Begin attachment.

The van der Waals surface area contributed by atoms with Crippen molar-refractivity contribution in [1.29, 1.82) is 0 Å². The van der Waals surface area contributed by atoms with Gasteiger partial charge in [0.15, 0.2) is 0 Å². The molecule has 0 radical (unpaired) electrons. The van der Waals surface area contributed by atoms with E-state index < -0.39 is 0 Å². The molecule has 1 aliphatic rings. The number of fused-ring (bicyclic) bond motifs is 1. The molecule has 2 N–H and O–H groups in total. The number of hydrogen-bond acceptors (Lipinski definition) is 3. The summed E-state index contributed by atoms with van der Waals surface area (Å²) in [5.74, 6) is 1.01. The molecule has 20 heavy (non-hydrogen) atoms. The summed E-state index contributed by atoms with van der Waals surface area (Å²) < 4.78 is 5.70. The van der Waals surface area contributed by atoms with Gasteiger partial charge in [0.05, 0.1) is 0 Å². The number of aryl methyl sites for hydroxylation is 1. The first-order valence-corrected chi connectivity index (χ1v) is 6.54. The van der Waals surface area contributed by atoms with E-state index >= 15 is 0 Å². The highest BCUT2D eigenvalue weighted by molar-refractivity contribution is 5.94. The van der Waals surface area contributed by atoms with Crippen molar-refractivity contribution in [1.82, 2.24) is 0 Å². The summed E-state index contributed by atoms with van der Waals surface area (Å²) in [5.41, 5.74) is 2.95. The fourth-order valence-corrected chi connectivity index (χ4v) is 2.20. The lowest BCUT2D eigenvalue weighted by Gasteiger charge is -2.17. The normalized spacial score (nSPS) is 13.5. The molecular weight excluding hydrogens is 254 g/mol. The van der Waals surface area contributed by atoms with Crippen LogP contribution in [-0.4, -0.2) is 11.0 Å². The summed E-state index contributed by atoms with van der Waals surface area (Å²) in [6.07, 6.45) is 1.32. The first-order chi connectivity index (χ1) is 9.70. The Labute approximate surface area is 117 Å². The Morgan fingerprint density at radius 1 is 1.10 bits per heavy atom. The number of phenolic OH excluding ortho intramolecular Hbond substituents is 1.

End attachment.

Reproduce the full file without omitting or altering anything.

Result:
The van der Waals surface area contributed by atoms with Crippen molar-refractivity contribution in [1.29, 1.82) is 0 Å². The van der Waals surface area contributed by atoms with Gasteiger partial charge in [0.15, 0.2) is 0 Å². The molecule has 0 radical (unpaired) electrons. The van der Waals surface area contributed by atoms with E-state index < -0.39 is 0 Å². The molecule has 1 aliphatic rings. The number of fused-ring (bicyclic) bond motifs is 1. The molecule has 2 N–H and O–H groups in total. The number of hydrogen-bond acceptors (Lipinski definition) is 3. The summed E-state index contributed by atoms with van der Waals surface area (Å²) in [5.74, 6) is 1.01. The molecule has 20 heavy (non-hydrogen) atoms. The summed E-state index contributed by atoms with van der Waals surface area (Å²) < 4.78 is 5.70. The van der Waals surface area contributed by atoms with Gasteiger partial charge in [0.05, 0.1) is 0 Å². The number of aryl methyl sites for hydroxylation is 1. The first-order valence-corrected chi connectivity index (χ1v) is 6.54. The van der Waals surface area contributed by atoms with E-state index >= 15 is 0 Å². The highest BCUT2D eigenvalue weighted by molar-refractivity contribution is 5.94. The van der Waals surface area contributed by atoms with Crippen molar-refractivity contribution in [1.82, 2.24) is 0 Å². The summed E-state index contributed by atoms with van der Waals surface area (Å²) in [5.41, 5.74) is 2.95. The fourth-order valence-corrected chi connectivity index (χ4v) is 2.20. The lowest BCUT2D eigenvalue weighted by Gasteiger charge is -2.17. The normalized spacial score (nSPS) is 13.5. The molecular weight excluding hydrogens is 254 g/mol. The van der Waals surface area contributed by atoms with Crippen LogP contribution in [-0.4, -0.2) is 11.0 Å². The summed E-state index contributed by atoms with van der Waals surface area (Å²) in [6.07, 6.45) is 1.32. The first-order chi connectivity index (χ1) is 9.70. The Labute approximate surface area is 117 Å². The Morgan fingerprint density at radius 1 is 1.10 bits per heavy atom. The number of phenolic OH excluding ortho intramolecular Hbond substituents is 1.